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This article by Barbara Fox was prepared for the September 18, 2002 edition of U.S. 1 Newspaper. All rights reserved.
Technology Who’s Who
<B>Geoffrey M. Nichol has left Novartis Pharmaceuticals
Corporation to be senior vice president of product development at
Medarex Inc. on Route 206. At SmithKline Beecham Pharmaceuticals (now
GlaxoSmithKline) he was involved in the development and commercialization
of the antibiotic product, Augmentin.
At Novartis he had been head of global project management, vice president
and head of U.S. medical affairs, and vice president and head of respiratory,
bone, and HRT clinical research.
Nichol has an MD from University Medical School in New Zealand, and
an MBA from Warwick University in the United Kingdom. With the UltiMAb
Human Antibody Development System, Medarex develops monoclonal antibody-based
therapeutics for cancer and other diseases,
consulting service, has received approval and allowance of his claim
for a patent on a transdermal method of diagnosing and treating AIDS,
hepatitis, cancer, and other infection diseases. He and his associate,
William R. Levis, attending dermatologist at New York Medical
Center, are ready to begin clinical studies at the Bellevue Medical
"Our product is a generalized immune system stimulant that will
be of value for the diagnosis and treatment of AIDS, hepatitis, Epstein
Barr syndrome, and other viral infections — any situation where
the immune system is compromised," says Kaplan. "It will boost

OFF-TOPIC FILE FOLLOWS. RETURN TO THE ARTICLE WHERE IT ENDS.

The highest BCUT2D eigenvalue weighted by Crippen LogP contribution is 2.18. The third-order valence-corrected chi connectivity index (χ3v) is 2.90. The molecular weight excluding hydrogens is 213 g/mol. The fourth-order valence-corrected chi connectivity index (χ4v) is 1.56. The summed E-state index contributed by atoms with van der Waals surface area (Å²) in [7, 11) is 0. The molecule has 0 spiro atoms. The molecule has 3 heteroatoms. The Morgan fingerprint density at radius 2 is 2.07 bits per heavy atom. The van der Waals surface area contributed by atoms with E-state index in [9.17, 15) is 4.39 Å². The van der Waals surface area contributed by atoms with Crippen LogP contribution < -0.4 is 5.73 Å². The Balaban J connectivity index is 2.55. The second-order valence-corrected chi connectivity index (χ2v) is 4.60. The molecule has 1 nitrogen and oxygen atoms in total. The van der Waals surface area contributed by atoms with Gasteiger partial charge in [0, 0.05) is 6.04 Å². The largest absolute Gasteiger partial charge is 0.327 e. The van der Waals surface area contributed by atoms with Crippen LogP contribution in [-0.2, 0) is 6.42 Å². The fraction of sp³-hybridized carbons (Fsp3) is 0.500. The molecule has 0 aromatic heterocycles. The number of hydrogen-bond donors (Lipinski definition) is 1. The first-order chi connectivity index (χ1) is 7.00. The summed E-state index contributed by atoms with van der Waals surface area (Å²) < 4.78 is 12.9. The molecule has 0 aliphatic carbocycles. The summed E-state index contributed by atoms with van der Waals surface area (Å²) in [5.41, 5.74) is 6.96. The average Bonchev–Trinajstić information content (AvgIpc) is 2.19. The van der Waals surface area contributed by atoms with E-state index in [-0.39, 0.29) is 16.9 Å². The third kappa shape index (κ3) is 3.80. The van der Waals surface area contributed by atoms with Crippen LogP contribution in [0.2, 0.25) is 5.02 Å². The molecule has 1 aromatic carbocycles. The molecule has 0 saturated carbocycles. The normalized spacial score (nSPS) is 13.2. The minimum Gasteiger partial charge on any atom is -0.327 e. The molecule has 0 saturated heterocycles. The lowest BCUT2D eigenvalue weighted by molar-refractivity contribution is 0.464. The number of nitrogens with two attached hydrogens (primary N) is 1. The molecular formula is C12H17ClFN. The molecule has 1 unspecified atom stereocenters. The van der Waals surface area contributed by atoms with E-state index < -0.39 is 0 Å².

the immune system, the T-lymphocyte (CD4, CD8) and natural killer
cells, through the dendritic antigen presenting cells — in order
to combat infection without use of outside agents such as interferons."
His company, Pharmaceutical Quality Associates at 20 Nassau Street
(609-683-9484), offers consulting services and product development
for innovative oral and topical drug delivery systems. A native New
Yorker, Kaplan earned his pharmacy degree from Ohio State in 1952
and has a PhD from New York University. After working for Richardson
Vicks he joined Johnson & Johnson, where he was vice president of
research in the Advanced Care Products division. He later worked with
Sterling Winthrop Research in Rensselaer, New York.
AIDS research is shifting dramatically from high activity antiretroviral
therapy to immune system stimulation of immunocompromised patients,
says Kaplan. His patented transdermal compositions contain a safe
and effective delayed sensitizer drug that induces stimulation of
cell-mediated immune responses in responsive patients. AIDS will be
the first FDA-approved use for this treatment, followed by hepatitis,
which often accompanies HIV infections.
"I just had an inquiry from Korea regarding Hepatitis B, an epidemic
sexual transmitted disease," says Kaplan. "Dr. Levis and I
are funding it ourselves through my company here. We are very excited
— Barbara Fox
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